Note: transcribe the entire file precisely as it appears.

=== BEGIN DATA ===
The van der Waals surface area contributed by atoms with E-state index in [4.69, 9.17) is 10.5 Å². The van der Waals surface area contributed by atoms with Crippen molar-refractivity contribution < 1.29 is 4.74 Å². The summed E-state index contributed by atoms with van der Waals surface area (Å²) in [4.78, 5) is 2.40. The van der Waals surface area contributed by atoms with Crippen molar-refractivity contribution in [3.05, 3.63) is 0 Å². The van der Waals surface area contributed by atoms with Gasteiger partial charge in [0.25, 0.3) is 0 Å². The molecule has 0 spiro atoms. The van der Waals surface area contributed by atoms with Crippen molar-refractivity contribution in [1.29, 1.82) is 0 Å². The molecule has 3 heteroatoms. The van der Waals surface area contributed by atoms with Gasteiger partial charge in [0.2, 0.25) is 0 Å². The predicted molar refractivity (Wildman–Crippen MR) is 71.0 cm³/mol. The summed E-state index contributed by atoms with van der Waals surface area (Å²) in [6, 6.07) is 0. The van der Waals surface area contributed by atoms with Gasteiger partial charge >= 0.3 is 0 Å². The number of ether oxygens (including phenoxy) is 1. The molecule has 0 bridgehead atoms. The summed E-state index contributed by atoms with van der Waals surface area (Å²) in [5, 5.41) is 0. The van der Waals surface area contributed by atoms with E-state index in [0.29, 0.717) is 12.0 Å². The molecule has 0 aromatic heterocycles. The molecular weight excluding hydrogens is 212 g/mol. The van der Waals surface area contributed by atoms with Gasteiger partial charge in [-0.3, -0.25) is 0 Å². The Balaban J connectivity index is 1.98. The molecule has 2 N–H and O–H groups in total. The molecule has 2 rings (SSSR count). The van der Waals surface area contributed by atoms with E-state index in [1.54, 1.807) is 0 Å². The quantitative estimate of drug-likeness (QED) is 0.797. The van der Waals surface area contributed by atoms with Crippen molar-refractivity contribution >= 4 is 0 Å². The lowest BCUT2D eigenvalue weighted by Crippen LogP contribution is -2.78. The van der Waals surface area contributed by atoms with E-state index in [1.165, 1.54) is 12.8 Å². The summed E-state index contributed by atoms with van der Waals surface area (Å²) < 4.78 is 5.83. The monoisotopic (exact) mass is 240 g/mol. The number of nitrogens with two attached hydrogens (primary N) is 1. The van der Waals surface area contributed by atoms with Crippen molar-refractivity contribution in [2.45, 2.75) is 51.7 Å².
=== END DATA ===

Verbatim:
The van der Waals surface area contributed by atoms with E-state index in [4.69, 9.17) is 10.5 Å². The van der Waals surface area contributed by atoms with Crippen molar-refractivity contribution < 1.29 is 4.74 Å². The summed E-state index contributed by atoms with van der Waals surface area (Å²) in [4.78, 5) is 2.40. The van der Waals surface area contributed by atoms with Crippen molar-refractivity contribution in [3.05, 3.63) is 0 Å². The van der Waals surface area contributed by atoms with Gasteiger partial charge in [0.25, 0.3) is 0 Å². The molecule has 0 spiro atoms. The van der Waals surface area contributed by atoms with Crippen molar-refractivity contribution in [1.29, 1.82) is 0 Å². The molecule has 3 heteroatoms. The van der Waals surface area contributed by atoms with Gasteiger partial charge in [0.2, 0.25) is 0 Å². The predicted molar refractivity (Wildman–Crippen MR) is 71.0 cm³/mol. The summed E-state index contributed by atoms with van der Waals surface area (Å²) in [6, 6.07) is 0. The van der Waals surface area contributed by atoms with Gasteiger partial charge >= 0.3 is 0 Å². The number of ether oxygens (including phenoxy) is 1. The molecule has 0 bridgehead atoms. The summed E-state index contributed by atoms with van der Waals surface area (Å²) in [5, 5.41) is 0. The van der Waals surface area contributed by atoms with E-state index in [0.29, 0.717) is 12.0 Å². The molecule has 0 aromatic heterocycles. The molecular weight excluding hydrogens is 212 g/mol. The van der Waals surface area contributed by atoms with Gasteiger partial charge in [-0.3, -0.25) is 0 Å². The Balaban J connectivity index is 1.98. The molecule has 2 N–H and O–H groups in total. The molecule has 2 rings (SSSR count). The van der Waals surface area contributed by atoms with E-state index in [1.54, 1.807) is 0 Å². The quantitative estimate of drug-likeness (QED) is 0.797. The van der Waals surface area contributed by atoms with Crippen molar-refractivity contribution >= 4 is 0 Å². The lowest BCUT2D eigenvalue weighted by Crippen LogP contribution is -2.78. The van der Waals surface area contributed by atoms with E-state index in [1.165, 1.54) is 12.8 Å². The summed E-state index contributed by atoms with van der Waals surface area (Å²) < 4.78 is 5.83. The monoisotopic (exact) mass is 240 g/mol. The number of nitrogens with two attached hydrogens (primary N) is 1. The van der Waals surface area contributed by atoms with Crippen molar-refractivity contribution in [2.45, 2.75) is 51.7 Å².